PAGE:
In 1828 Légaré was awarded a medal by the Société pour l’Encouragement des Sciences et des Arts en Canada, founded in Quebec, for his painting Le massacre des Hurons par les Iroquois. Despite obvious weaknesses, the canvas shows Légaré’s clear determination to diversify his production and explore new avenues. He helped decorate the new Théâtre Royal at Quebec in 1832. A year later his career took a decisive turn: in addition to designing the first seal of the city of Quebec and the logotype of Le Canadien, Légaré was for the first time described as a “history painter.”
From then on Légaré sought to turn to account even the most minor of his talents, and his production became increasingly varied. He took an interest in everything, as accounts of his exhibitions in Montreal and Quebec between 1842 and 1848 demonstrate. For example, in August 1842 the editor of Montreal’s L’Aurore des Canadas could not contain his enthusiasm for “all the suppleness, all the diversity of talent and all the genius of the painter, who does as well in charmingly picturesque, or sylvan scenes as in solemn, pompous, or awe-inspiring ones,” adding that “all types of painting appear to suit and be familiar to his palette.”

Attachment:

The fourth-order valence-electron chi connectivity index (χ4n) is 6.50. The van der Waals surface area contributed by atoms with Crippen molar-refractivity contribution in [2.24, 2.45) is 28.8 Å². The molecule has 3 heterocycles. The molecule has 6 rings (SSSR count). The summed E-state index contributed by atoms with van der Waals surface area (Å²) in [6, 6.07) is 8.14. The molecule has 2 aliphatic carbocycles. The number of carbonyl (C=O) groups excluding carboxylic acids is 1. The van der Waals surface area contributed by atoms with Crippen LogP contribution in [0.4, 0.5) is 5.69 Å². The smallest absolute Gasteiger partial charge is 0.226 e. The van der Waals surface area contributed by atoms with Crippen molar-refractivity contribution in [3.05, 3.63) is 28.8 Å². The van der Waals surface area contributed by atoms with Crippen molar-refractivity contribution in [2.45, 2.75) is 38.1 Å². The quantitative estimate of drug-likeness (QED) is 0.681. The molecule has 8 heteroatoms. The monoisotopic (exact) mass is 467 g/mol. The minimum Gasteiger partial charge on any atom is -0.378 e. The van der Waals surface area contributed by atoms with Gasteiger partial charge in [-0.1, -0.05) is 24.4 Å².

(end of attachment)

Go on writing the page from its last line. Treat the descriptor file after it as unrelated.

At the outset of his artistic career Légaré had managed to purchase some 30 works from the Desjardins collection, and from this nucleus he developed a personal collection which by 1852 included 162 canvases. He took advantage of every opportunity to increase it, and in particular made several purchases from two Quebec merchants, John Christopher Reiffenstein* and Giovanni Domenico Balzaretti. Légaré began exhibiting his collection late in the 1820s, showing his work at the Union Hotel in premises lent by the government to the Literary and Historical Society of Quebec. In 1831, when the society received a royal charter, he was one of its most active members. Two years later he was appointed chairman of the arts class, and also was highly praised by the Reverend Daniel Wilkie during a lecture. Having had a new dwelling built on Rue Sainte-Angèle in 1833, he finally had enough room to house his entire collection of pictures and engravings. That year he invited the public to visit his gallery, the first in Lower Canada, a gesture that earned him the congratulations of the governor, Lord Aylmer [Whitworth-Aylmer*], and commendations from the newspapers. Légaré used all three storeys of his house for the collection, which was growing fast and already comprised some hundred pictures. His first gallery had to be closed in April 1835.